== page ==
11. When encountering entreaties or lobbying, civil servants shall report such occurrences within three days to their supervisors and inform their ethics offices of them.
12. Upon receiving notification of civil servants’ acceptance of gratuities such as monetary or material gifts, meals or other entertainment, or of instances of entreaties or lobbying, ethics offices of the Yuan’s subordinate agencies shall file formal records of such occurrences.
13. Unless otherwise stipulated by laws and regulations, civil servants shall not concurrently engage in part-time work in either the public or private sector.
14. Remuneration received by civil servants for taking part in gatherings in capacities such as speakers, symposium panelists, seminar presenters or expert appraisers/judges shall not exceed NT$5,000 per hour.
Remuneration accepted by civil servants for preparing manuscripts in connection with the aforementioned activities shall not exceed NT$2,000 per 1,000 Chinese characters.
Civil servants are permitted to take part in events such as those mentioned in Paragraph 1 of this article organized by parties that have vested interests in their official duties, or upon the request of such parties, only after submitting written proposals to, and receiving the approval of, their supervisors, and after their ethics offices have been informed and have filed appropriate records.
15. As the rules of these Guidelines concerning notification of ethics offices and reporting to supervisors apply to the head officials of government agencies, head officials shall directly notify ethics offices of their plans.
16. Civil servants shall avoid involvement in private financial loaning/borrowing operations, forming or participating in private credit associations, or acting as financial guarantors or guarantors of others’ conduct. In the event civil servants find it necessary to engage in such activities, they shall inform their agencies’ ethics offices.
Agency heads and section supervisors shall endeavor to strengthen mechanisms for assessing the ethical integrity of their subordinates and take timely action to address instances of abnormal financial or living conditions.
17. The ethics office of each agency shall appoint a specialist responsible for explaining these Guidelines and how they apply to specific cases, as well as for providing other ethics-related consultative services. If points of doubt arise in the course of providing such services, ethics offices may refer the issues in question to higher-level ethics organizations for disposition.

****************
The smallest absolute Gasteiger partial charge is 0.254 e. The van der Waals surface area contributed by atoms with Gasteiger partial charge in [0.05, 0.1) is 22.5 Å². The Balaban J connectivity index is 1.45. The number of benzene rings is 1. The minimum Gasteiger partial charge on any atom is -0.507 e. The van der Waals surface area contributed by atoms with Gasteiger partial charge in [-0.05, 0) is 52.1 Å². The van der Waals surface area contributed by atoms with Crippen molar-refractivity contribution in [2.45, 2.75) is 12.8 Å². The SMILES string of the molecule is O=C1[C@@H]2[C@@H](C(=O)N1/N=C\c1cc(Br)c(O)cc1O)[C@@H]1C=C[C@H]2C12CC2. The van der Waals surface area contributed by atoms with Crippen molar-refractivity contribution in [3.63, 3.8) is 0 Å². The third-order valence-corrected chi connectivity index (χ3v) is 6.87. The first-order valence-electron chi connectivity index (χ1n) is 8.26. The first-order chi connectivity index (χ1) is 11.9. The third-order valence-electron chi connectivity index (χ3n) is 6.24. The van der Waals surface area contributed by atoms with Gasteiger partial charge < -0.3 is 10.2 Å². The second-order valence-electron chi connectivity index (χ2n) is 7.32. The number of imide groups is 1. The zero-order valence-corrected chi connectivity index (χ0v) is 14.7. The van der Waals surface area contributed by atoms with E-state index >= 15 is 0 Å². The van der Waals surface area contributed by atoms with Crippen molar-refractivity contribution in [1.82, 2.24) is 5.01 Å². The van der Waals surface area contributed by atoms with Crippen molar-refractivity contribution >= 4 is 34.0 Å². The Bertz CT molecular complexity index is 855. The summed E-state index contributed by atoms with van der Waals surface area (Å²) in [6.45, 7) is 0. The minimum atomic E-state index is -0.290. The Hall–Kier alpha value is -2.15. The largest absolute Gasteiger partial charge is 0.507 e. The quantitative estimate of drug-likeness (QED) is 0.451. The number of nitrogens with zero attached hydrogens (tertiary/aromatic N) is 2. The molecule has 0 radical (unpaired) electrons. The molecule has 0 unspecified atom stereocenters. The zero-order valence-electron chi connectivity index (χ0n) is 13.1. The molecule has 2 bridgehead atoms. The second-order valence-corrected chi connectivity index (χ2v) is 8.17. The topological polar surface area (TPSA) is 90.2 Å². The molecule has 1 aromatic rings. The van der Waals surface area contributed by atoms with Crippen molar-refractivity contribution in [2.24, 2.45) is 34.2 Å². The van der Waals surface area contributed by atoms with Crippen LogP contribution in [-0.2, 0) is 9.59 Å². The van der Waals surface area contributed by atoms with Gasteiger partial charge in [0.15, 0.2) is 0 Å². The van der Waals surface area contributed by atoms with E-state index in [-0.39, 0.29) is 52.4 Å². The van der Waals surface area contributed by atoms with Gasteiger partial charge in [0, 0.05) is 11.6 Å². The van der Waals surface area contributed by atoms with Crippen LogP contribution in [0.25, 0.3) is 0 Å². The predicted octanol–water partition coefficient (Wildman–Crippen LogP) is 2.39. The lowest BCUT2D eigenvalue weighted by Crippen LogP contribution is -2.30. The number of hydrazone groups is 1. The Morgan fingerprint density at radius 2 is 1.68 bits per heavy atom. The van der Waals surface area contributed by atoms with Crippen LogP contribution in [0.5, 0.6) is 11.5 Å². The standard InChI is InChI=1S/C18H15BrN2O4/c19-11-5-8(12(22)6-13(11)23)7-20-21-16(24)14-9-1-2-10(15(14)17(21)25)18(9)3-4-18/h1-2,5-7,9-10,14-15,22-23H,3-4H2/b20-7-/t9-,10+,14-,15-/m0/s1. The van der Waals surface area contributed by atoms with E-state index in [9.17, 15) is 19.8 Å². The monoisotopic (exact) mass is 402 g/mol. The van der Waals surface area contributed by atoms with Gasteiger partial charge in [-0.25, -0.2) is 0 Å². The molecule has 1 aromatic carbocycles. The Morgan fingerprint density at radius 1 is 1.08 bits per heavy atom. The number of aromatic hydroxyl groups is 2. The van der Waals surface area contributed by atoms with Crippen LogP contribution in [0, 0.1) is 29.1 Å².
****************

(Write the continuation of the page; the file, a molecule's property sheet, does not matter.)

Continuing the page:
In the preceding paragraph, “higher-level ethics organization” refers to the ethics office of the next-higher division of government that exercises direct administrative authority over the referring agency. If an agency is not under the administrative authority of a higher-level division of government, then its ethics office shall exercise the powers stipulated by these Guidelines with respect to higher-level ethics organizations.
In the preceding paragraph, agency that is “not under the administrative authority of a higher-level division of government” is a Cabinet-level department of government under the Executive Yuan.
18. In the case of agencies that have not yet established an ethics office, the affairs that these Guidelines specify as the responsibility of ethics offices shall be handled by personnel in other positions who double as ethics specialists, or by a person appointed by the head of the agency.
19. Civil servants who are found to have violated these Guidelines shall be disciplined in accordance with pertinent regulations. Cases in which civil servants are believed to have committed criminal acts shall be referred to the courts.
20. Each agency, in accordance with its particular needs, is authorized to set ethical standards and rules stricter than those outlined in these Guidelines.
21. Central government and local government agencies not under the authority of the Yuan may utilize the rules outlined in these Guidelines as they deem appropriate.